The resulting reduced catalytic composite may, in some cases, be beneficially subjected to a presulfiding operation designed to incorporate in the catalytic composite from about 0.05 to about 0.50 -wt. percent sulfur calculated on an elemental basis. Preferably, this presulfiding treatment takes place in the presence of hydrogen and a suitable sulfur-containing and sulfide-producing compound such as hydrogen sulfide, lower molecular weight mercaptans, organic sulfides, disulfides, etc. Typically, this procedure comprises treating the reduced catalyst with a sulfiding gas such as a mixture of hydrogen and hydrogen sulfide having about 10 moles of hydrogen per mole of hydrogen sulfide at conditions suflicient to effect the desired incorporation of sulfur, generally including a temperature ranging from about 50 F. up to about 1,100 F. or more. It is generally a good practice to perform this optional presulfiding step under substantially water-free conditions.

According to the present invention a hydrocarbon charge stock and hydrogen are contacted with a catalyst of the type described above in a hydrocarbon conversion zone. This contacting may be accomplished by using the catalyst in a fixed bed system, a moving bed system, a fluidized bed system, or in a batch type operation; however, in view of the danger of attrition losses of the valuable catalyst and of well known operational advantages, it is preferred to use a fixed bed system. In this system, a hydrogen-rich gas and the charge stock are preheated by any suitable heating means to the desired reaction temperature and then are passed, into a conversion zone containing a fixed bed of the catalyst type previously characterized. It is, of course, understood that the conversion zone may be one or more separate reactors With suitable means therebetween in insure that the desired conversion temperature is maintained at the entrance to each reactor. It is also important to note that the reactants may be contacted with the catalyst bed in either upward, downward, or radial flow fashion with the latter being preferred. In addition, the reactants may be in the liquid phase, a mixed liquid-vapor phase, or a vapor phase when they contact the catalyst, with best results obtained in the vapor phase.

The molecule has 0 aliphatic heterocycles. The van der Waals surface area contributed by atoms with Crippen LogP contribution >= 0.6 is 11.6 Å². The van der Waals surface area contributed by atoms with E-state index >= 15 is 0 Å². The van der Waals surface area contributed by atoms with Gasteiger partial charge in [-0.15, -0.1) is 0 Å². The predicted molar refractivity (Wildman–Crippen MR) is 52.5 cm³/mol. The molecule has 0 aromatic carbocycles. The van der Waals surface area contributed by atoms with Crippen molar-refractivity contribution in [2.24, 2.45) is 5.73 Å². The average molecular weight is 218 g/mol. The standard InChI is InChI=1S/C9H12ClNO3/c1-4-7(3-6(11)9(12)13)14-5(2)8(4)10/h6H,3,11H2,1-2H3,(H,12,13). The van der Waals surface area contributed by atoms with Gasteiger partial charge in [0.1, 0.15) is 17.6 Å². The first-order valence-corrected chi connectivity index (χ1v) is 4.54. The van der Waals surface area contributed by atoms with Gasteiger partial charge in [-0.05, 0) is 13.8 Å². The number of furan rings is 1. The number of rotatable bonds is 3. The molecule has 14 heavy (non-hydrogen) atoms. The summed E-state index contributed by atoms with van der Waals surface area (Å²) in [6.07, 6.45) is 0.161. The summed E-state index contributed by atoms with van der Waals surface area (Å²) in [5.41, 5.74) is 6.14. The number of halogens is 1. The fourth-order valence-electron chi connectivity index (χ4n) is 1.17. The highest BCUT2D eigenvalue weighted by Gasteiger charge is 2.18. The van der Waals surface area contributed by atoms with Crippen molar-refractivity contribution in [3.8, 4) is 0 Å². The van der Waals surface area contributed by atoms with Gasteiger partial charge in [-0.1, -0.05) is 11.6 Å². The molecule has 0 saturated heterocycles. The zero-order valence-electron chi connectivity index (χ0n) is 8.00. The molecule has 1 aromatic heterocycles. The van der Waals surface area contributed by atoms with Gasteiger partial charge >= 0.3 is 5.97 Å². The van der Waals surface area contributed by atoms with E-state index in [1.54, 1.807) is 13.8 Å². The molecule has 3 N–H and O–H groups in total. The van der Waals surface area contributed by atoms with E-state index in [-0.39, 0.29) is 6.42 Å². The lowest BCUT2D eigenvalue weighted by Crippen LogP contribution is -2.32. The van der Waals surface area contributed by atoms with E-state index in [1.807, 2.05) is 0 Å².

In the case where the catalyst of the present invention is used in a catalytic reforming operation, to make a high octane gasoline, the reforming system will comprise a reforming zone containing a fixed bed of the catalyst type previously characterized. This reforming zone may be one' or more separate reactors with suitable heating means therebetween to compensate for the endothermic nature of the reactions that take place in each catalyst bed. The hydrocarbon feed stream that is charged to this reforming system will comprise hydrocarbon fractions containing naphthenes and parafiins that boil within the gasoline range. The preferred charge stocks are those consisting essentially of naphthenes and paraffins, although in many cases aromatics will also be present. This preferred class includes straight run gasolines, natural gasolines, synthetic gasolines, and the like. On the other hand, it is frequently advantageous to charge thermally or catalytically cracked gasolines or higher boiling fractions thereof. Mixtures of straight run and cracked gasolines can also be used to advantage. The gasoline charge stock may be a full boiling gasoline having an initial boiling point of from about 50 F. to about F. and an end boiling point within the range of from about 325 F. to about 425 F., or may be a selected fraction thereof which generally will be a higher boiling fraction commonly referred to as a heavy naphthafor example, a naphtha boiling is the range of C to 400 F. In some cases, it is also advantageous to charge pure hydrocarbons or mixtures of hydrocarbons that have been extracted from hydrocarbon distillates for example, straight-chain paraflinswhich are to be converted to aromatics. It is preferred that these charge stocks be treated by conventional catalytic pretreatment methods such as hydrorefining, hydrotreating, hydrodesulfurization, etc., to remove substantially all sulfurous, nitrogenous and water-yielding contaminants therefrom, and to saturate any olefins that may be contained therein.